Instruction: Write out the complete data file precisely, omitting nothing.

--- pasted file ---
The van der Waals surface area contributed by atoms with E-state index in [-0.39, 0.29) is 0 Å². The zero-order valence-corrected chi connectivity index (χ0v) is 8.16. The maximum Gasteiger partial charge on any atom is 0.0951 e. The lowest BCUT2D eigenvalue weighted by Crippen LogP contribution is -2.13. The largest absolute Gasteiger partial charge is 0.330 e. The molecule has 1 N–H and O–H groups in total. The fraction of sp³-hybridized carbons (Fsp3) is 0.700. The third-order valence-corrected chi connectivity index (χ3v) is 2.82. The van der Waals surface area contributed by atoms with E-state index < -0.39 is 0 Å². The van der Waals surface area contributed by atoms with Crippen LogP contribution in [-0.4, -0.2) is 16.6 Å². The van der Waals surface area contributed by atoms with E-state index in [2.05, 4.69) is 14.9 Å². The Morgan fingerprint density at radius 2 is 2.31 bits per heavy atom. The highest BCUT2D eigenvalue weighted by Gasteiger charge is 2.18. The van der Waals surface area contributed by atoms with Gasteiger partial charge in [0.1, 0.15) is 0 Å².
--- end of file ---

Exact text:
The van der Waals surface area contributed by atoms with E-state index in [-0.39, 0.29) is 0 Å². The zero-order valence-corrected chi connectivity index (χ0v) is 8.16. The maximum Gasteiger partial charge on any atom is 0.0951 e. The lowest BCUT2D eigenvalue weighted by Crippen LogP contribution is -2.13. The largest absolute Gasteiger partial charge is 0.330 e. The molecule has 1 N–H and O–H groups in total. The fraction of sp³-hybridized carbons (Fsp3) is 0.700. The third-order valence-corrected chi connectivity index (χ3v) is 2.82. The van der Waals surface area contributed by atoms with E-state index < -0.39 is 0 Å². The van der Waals surface area contributed by atoms with Crippen LogP contribution in [-0.4, -0.2) is 16.6 Å². The van der Waals surface area contributed by atoms with E-state index in [2.05, 4.69) is 14.9 Å². The Morgan fingerprint density at radius 2 is 2.31 bits per heavy atom. The highest BCUT2D eigenvalue weighted by Gasteiger charge is 2.18. The van der Waals surface area contributed by atoms with Gasteiger partial charge in [0.1, 0.15) is 0 Å².